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G20 Leaders Tout Progress on Bank Regulation, But Big Issues Remain

 WASHINGTON—U.S. and foreign leaders meeting at the Group of 20 summit agreed to toughen regulation of global banks, but some key differences remain related to capital rules, compensation and derivatives oversight.

The complexity of the issues suggests they could take months or longer to be resolved. The leaders of the 20 largest industrial and

developing nations agreed to several principles Friday at a meeting in Pittsburgh and committed to more rigorous oversight of financial markets, with a particular focus on the world's largest firms.

U.S. and foreign leaders at the Pittsburgh G-20 summit. Reuters

"Where reckless behavior and a lack of responsibility led to crisis, we will not allow a return to banking as usual," the leaders said in their communiqué following the meeting.

French President Nicolas Sarkozy, who had pressed global leaders to hit banks with much tougher limits, praised the progress and labeled it a "revolution." He emphasized the areas where leaders vowed to revisit.

"What would have been considered as a provocation until only recently is now seriously looked at by the G-20," Sarkozy said. He was referring in particular to the G-20's request that the International Monetary Fund look at possible ways in which the financial sector could "make a fair and substantial contribution toward paying for any burdens associated with government interventions to repair the banking system."

Several unresolved issues remain, however. U.S. officials have argued that the world's largest banks should hold much more capital than other financial companies because of the risk they pose to financial markets, but European officials have resisted and appear to be holding their ground.

There is broad agreement among leaders that banks should hold more capital, but the split hinges on whether the largest banks should hold even more than everyone else, a position the U.S. holds.

"The largest, most interconnected firms should face significantly higher capital and liquidity requirements," U.S. Treasury deputy secretary Neal Wolin told a group of financial executives Thursday.

The Financial Stability Board, an group of regulators asked by the G-20 to develop recommendations, issued a list on Friday that appeared to side with European concerns, saying it would "assess" whether to make such a move for large, systemically important banks.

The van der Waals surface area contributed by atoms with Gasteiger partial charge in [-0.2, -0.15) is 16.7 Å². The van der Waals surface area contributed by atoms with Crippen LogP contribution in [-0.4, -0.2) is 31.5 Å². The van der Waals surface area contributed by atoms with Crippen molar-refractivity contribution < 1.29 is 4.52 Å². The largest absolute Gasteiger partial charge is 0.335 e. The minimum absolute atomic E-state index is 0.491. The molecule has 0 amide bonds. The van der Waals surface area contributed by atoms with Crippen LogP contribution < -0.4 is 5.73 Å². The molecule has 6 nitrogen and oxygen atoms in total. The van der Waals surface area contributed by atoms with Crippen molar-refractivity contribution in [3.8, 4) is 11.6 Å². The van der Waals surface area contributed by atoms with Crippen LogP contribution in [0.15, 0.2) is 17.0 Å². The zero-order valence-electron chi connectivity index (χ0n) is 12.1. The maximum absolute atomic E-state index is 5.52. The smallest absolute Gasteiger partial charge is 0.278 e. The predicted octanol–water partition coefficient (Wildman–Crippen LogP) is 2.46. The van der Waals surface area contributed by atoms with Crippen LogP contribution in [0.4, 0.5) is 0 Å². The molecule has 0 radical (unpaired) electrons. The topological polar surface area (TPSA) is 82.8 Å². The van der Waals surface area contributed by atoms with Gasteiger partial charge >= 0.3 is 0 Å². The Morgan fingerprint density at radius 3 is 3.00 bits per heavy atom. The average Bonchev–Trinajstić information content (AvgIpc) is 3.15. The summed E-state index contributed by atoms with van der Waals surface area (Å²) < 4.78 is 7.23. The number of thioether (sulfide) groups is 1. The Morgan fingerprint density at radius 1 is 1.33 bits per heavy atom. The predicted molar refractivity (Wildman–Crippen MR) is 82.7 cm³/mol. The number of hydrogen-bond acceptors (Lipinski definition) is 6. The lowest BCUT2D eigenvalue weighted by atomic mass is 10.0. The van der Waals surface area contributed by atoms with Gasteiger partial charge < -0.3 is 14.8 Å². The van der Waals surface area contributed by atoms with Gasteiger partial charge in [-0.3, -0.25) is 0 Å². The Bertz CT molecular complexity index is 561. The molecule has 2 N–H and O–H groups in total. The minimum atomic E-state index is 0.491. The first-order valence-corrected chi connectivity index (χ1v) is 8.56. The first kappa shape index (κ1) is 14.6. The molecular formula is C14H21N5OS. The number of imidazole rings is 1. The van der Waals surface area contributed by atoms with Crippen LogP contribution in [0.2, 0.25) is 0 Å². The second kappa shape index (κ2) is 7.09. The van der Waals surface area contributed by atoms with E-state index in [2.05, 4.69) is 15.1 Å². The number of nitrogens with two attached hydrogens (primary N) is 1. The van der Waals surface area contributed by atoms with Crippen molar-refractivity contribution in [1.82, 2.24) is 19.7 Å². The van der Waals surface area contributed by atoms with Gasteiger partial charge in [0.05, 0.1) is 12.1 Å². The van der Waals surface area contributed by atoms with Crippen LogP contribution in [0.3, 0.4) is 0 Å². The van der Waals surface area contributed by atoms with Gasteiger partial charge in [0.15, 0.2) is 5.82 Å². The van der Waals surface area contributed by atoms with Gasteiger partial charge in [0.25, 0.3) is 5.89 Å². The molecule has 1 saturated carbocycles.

The communiqué appeared to side with the FSB's view, saying "standards for large global financial firms should be commensurate with the cost of their failure." It did not say that large banks should hold even more capital than others, or even that they were considering such a position.

In other areas, the FSB was more direct. It said bank regulators "should limit" bonuses paid to employees "as a percentage of total net revenues when it is inconsistent with the maintenance of a sound capital base." This reflects an aggressive push by France and Germany to limit the amount of money banks pay executives or employees who influence the company's risk.

The FSB also said more than 50% of bonuses "should be awarded in shares or share-linked instruments" to ensure that the incentives are aligned with the "long-term value creation and the time horizons of risk." The communiqué said it "fully endorsed" the FSB's position on "aligning compensation" in this area, though it did not mention these specific percentage limits.

U.S. officials, led by the Federal Reserve, are looking to crack down on compensation as well, but they aren't expected to be as proscriptive.

If European regulators decide that bonus pools should be limited to a certain percentage of revenue, this could become a major issue for U.S. officials.

Domestic regulators have always supervised their own banks differently, but there has been a push in recent years to more closely coordinate bank supervision because many large institutions operate globally. The FSB report stressed the importance of global standards on capital, compensation and derivatives.

Another area that could potentially become an issue is the regulation of over-the-counter derivatives. The FSB recommendations and communiqué said these products should be traded on exchanges "where appropriate." The White House has also held this view, but Senate Democrats, have suggested they are more inclined to require banks to process these contracts through a central clearinghouse. This is a position endorsed by the banking industry.

Congressional Democrats are pushing to overhaul financial market regulation by the end of the year, but they have run into resistance from Republicans, business leaders, and conservative Democrats worried about constraints on growth.

Some of the initiatives, such as higher capital requirements and tougher compensation rules, can be done without Capitol Hill's involvement.

(powered by: THE WALL STREET JOURNAL.)

 

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